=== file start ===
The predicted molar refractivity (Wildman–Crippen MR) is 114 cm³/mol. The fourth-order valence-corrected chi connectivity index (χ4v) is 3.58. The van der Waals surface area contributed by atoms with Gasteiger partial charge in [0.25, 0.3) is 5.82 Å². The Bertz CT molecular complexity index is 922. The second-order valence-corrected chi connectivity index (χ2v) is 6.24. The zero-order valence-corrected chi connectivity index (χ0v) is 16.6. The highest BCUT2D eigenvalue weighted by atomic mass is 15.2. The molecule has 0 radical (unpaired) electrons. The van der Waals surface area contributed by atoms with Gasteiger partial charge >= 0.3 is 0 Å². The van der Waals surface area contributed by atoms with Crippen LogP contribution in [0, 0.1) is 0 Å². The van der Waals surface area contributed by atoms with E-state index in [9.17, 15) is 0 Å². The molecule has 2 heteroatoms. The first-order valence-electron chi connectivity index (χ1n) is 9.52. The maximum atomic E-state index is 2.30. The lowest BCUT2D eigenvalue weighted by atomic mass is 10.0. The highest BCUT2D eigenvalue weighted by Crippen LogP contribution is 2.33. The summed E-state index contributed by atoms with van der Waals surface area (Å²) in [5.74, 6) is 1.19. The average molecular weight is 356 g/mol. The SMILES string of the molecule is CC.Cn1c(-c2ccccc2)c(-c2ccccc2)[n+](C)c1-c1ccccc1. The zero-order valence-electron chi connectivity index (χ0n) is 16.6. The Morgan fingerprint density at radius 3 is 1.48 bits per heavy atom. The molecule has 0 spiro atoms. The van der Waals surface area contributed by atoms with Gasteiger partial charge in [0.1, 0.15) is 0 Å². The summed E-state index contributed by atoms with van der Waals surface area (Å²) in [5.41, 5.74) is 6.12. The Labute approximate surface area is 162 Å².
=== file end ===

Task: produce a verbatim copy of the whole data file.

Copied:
The predicted molar refractivity (Wildman–Crippen MR) is 114 cm³/mol. The fourth-order valence-corrected chi connectivity index (χ4v) is 3.58. The van der Waals surface area contributed by atoms with Gasteiger partial charge in [0.25, 0.3) is 5.82 Å². The Bertz CT molecular complexity index is 922. The second-order valence-corrected chi connectivity index (χ2v) is 6.24. The zero-order valence-corrected chi connectivity index (χ0v) is 16.6. The highest BCUT2D eigenvalue weighted by atomic mass is 15.2. The molecule has 0 radical (unpaired) electrons. The van der Waals surface area contributed by atoms with Gasteiger partial charge >= 0.3 is 0 Å². The van der Waals surface area contributed by atoms with Crippen LogP contribution in [0, 0.1) is 0 Å². The van der Waals surface area contributed by atoms with E-state index in [9.17, 15) is 0 Å². The molecule has 2 heteroatoms. The first-order valence-electron chi connectivity index (χ1n) is 9.52. The maximum atomic E-state index is 2.30. The lowest BCUT2D eigenvalue weighted by atomic mass is 10.0. The highest BCUT2D eigenvalue weighted by Crippen LogP contribution is 2.33. The summed E-state index contributed by atoms with van der Waals surface area (Å²) in [5.74, 6) is 1.19. The average molecular weight is 356 g/mol. The SMILES string of the molecule is CC.Cn1c(-c2ccccc2)c(-c2ccccc2)[n+](C)c1-c1ccccc1. The zero-order valence-electron chi connectivity index (χ0n) is 16.6. The Morgan fingerprint density at radius 3 is 1.48 bits per heavy atom. The molecule has 0 spiro atoms. The van der Waals surface area contributed by atoms with Gasteiger partial charge in [0.1, 0.15) is 0 Å². The summed E-state index contributed by atoms with van der Waals surface area (Å²) in [5.41, 5.74) is 6.12. The Labute approximate surface area is 162 Å².